Melanoma lesions are likely to develop on more exposed parts of the skin, like the fact, shoulders, and neck. However, this type of skin cancer is known to form in other areas, like fingernail beds, the soles of the feet, and the palms of the hands. In some cases, a person may develop mucosal melanoma. This skin cancer occurs in the mucous membranes of the nose, urinary tract, digestive tract, and/or mouth. Eye melanoma, which occurs underneath the white of the eye, is also possible.
Like with other skin cancers, the melanoma’s appearance will depend on the type of melanoma a person has. There are four primary types of melanomas:
A routine physical exam or skin check is the first step toward getting a melanoma diagnosis. If you notice any skin abnormalities, make an appointment with your doctor. The doctor will be able to assess whether any moles appear concerning.
If there are any dangerous-looking skin lesions, the doctor will conduct a skin biopsy. In this procedure, the physician will collect a sample of skin cells from the affected area. They will then observe these cells under a microscope to determine if any are cancerous. Some doctors may also test the blood for lactate dehydrogenase levels. Higher levels of this enzyme are associated with melanoma.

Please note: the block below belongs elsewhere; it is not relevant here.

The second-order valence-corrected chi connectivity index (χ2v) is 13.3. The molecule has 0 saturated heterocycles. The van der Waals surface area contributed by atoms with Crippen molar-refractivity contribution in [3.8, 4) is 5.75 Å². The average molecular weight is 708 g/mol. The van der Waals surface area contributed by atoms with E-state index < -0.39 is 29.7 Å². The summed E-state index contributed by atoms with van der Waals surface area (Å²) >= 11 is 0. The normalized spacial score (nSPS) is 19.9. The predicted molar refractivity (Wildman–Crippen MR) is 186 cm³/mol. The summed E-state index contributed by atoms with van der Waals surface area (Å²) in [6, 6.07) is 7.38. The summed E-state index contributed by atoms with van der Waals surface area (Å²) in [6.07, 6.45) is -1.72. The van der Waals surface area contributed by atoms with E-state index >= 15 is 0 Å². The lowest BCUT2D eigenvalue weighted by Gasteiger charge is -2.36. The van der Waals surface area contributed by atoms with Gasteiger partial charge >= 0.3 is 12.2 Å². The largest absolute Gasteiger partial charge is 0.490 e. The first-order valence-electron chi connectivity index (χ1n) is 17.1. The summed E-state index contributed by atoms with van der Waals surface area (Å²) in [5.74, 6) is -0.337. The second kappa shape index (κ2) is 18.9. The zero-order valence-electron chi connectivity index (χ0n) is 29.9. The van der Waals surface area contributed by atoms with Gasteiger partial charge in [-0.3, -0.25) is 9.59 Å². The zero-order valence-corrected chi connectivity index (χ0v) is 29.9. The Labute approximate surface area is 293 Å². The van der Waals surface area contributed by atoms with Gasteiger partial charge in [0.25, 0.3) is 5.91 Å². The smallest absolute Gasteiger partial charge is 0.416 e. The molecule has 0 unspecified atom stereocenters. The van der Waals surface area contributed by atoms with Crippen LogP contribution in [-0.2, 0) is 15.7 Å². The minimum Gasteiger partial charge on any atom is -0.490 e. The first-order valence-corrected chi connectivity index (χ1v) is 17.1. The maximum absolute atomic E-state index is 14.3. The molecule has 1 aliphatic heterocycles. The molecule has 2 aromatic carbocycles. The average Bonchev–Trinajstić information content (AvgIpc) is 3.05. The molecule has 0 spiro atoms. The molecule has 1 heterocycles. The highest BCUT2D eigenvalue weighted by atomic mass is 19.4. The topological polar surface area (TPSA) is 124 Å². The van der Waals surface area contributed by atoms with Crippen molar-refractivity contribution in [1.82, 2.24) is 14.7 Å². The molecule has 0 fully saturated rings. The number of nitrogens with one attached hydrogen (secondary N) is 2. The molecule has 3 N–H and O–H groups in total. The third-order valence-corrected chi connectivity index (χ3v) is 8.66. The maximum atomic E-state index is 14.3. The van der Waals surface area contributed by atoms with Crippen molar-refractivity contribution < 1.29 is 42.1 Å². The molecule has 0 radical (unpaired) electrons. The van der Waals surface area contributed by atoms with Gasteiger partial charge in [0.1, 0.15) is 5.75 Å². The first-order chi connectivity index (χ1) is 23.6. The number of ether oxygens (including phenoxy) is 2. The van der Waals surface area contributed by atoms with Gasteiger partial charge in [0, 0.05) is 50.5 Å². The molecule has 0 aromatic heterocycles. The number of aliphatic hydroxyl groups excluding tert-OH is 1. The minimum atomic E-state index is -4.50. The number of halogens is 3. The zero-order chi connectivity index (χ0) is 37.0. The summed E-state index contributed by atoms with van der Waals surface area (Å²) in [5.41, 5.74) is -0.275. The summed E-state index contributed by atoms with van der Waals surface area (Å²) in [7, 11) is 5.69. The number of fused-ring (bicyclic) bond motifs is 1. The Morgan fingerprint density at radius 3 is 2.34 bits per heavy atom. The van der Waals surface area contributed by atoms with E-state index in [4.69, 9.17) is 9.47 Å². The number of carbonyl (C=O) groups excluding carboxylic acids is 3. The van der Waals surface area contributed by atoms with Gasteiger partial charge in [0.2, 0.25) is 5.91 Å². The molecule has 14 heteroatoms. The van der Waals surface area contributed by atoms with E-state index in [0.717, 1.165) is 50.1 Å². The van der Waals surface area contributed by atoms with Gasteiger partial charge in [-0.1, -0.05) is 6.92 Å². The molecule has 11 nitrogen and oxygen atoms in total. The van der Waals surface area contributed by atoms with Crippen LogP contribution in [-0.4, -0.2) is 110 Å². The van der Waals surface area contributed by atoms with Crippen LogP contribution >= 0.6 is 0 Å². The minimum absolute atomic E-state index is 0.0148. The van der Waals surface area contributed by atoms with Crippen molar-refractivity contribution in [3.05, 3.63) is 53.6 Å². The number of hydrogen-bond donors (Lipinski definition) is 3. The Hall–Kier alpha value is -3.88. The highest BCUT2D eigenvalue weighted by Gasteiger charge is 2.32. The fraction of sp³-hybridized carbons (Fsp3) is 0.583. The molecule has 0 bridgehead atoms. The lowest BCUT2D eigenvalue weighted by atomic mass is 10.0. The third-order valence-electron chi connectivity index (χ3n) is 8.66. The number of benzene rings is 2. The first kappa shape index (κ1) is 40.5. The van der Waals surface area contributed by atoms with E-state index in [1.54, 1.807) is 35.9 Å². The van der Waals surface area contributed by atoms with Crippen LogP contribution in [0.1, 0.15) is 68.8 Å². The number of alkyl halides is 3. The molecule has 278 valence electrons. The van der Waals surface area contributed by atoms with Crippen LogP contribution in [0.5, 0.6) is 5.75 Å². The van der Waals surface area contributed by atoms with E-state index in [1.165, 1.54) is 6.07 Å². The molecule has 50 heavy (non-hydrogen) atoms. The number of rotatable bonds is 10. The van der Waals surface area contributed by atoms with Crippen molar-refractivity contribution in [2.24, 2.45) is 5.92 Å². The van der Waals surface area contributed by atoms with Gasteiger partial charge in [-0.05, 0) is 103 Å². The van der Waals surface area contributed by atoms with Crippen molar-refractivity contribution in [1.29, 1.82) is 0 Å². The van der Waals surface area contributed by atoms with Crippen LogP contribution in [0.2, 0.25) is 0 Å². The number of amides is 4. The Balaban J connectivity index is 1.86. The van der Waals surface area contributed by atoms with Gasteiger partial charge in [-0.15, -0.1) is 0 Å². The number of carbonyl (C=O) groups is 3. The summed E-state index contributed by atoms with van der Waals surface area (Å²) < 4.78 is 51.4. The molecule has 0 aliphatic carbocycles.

If the doctor suspects the melanoma has spread, they will biopsy a lymph node to check for metastasis. A physician might also use various imaging tests, like an MRI, PET scan, or CT scan, to assess where the cancer has spread.
When melanoma is diagnosed, a doctor will describe the disease’s progression in terms of stages. These stages indicate whether the cancer has spread and to what extent it has affected other regions of the body. Like with most forms of cancer, melanoma has five stages.
While cancer stages are used to describe the disease’s progression, they can also be helpful in determining treatment. The doctor will assign a stage upon diagnosis, then track the stage as the patient undergoes treatment.